Single-cell sequencing techniques are providing significant advances across a broad swath of fields

from Genetic Engineering News by Camille Mojica Rey

Until recently, scientists studying multicellular organisms at the cellular level had one big problem: their techniques did not allow them to account for cell-to-cell variation. That’s because the technology required the use of bulk tissue samples and results could only be interpreted as an average of the cells in a sample. But today, due to advances in analytic methods developed over the past 10 years, scientists routinely conduct research of individual cells.

“Single-cell analysis is transforming how scientists study biological systems,” said Alex Shalek, Ph.D., assistant professor of chemistry at MIT’s Institute for Medical Engineering & Science. “The cell is the fundamental unit of biology and, thanks to recent advances, we can now comprehensively profile a cell’s contents, its entire transcriptome,” said Shalek, whose lab focuses on developing innovative technologies. Single-cell analysis is empowering discovery by removing the need to a priori select the most important variables, thus eliminating bias. “I wouldn’t be surprised if single-cell approaches evolve to become the de facto standard for characterizing all biological specimens,” he added.

The work conducted today for basic research using single-cell analysis techniques will very likely be used to improve clinical diagnosis, treatment and monitoring. Shalek’s co-authored a paper in Science Translational Medicine last year stated that single-cell RNA sequencing (scRNA-seq), in particular, has the potential to “empower clinical implementation of personalized medicine.”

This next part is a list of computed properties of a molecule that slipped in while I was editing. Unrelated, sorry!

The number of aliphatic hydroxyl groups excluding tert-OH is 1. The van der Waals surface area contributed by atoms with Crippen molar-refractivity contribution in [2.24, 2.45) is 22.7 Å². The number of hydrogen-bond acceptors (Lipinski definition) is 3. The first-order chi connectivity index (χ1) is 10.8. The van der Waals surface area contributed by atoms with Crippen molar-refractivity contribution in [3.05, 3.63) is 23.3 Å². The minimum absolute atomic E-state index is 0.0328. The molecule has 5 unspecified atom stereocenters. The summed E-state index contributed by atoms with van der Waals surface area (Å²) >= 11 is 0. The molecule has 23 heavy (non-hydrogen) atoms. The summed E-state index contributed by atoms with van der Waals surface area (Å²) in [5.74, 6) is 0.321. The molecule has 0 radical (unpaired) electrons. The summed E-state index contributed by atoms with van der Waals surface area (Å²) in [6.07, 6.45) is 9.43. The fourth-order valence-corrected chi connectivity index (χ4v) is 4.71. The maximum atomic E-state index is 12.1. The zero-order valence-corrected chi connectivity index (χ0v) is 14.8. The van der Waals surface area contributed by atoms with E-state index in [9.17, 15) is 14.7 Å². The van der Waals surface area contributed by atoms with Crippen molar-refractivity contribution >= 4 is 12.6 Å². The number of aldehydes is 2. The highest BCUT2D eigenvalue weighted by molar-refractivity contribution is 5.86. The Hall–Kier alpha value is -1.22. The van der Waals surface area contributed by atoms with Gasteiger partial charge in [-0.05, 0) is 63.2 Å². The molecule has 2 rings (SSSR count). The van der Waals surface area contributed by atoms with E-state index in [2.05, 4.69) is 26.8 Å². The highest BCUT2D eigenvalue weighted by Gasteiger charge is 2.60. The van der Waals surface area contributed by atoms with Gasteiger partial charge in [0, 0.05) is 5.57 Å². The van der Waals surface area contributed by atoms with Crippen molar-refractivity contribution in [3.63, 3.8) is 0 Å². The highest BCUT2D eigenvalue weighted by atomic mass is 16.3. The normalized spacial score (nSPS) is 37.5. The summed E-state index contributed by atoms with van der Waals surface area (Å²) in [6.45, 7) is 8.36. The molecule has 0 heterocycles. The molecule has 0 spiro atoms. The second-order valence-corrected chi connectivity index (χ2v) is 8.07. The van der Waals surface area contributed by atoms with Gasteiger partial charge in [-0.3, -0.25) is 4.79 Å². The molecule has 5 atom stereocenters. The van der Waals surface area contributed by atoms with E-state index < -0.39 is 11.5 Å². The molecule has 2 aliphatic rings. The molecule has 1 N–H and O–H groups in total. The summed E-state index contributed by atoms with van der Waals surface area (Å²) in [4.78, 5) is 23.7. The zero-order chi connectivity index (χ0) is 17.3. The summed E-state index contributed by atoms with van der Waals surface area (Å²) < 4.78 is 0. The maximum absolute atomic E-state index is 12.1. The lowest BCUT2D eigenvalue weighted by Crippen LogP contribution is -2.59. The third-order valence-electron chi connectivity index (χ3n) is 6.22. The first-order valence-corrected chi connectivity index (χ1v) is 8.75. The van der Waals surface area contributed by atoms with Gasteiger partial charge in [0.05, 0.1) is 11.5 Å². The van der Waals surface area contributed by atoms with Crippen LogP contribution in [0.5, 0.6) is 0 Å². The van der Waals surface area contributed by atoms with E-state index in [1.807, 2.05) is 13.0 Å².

Currently, single-cell DNA sequencing (scDNA-seq) is not as easy to perform as scRNA-seq. That’s because a single cell can have hundreds of copies of a particular gene, while DNA only has two copies (one from each chromosome). Yet while scDNA-seq is in its infancy, scRNA-seq is in its adolescence, with multiple companies coming to market with technologies designed to create libraries for scRNA-seq (see Preparing scRNA-seq for the Clinic & the Field). Employing these, researchers can now prepare sequencing libraries of thousands or tens of thousands of cells. Leveraging scRNA-seq, researchers are addressing previously intractable problems, including characterizing the evolution of cancer and the attributes of tumor cells that cause therapeutic resistance, revealing the complexity of the nervous system, and honing the genes that allow a parasite to cause disease.

Despite its promise, a lack of spatial-temporal context is one of the challenges to making the most of single-cell analysis techniques. For example, information on the location of cells is particularly important when looking at how a common form of early-stage breast cancer, called ductal carcinoma in situ (DCIS) progresses to a more invasive form, called invasive ductal carcinoma (IDC). “Exactly how DCIS invasion occurs genomically remains poorly understood,” said Nicholas Navin, Ph.D., associate professor of Genetics at the University of Texas MD Anderson Cancer Center. Navin is a pioneer in the field, developing one of the first methods for scDNA-seq.

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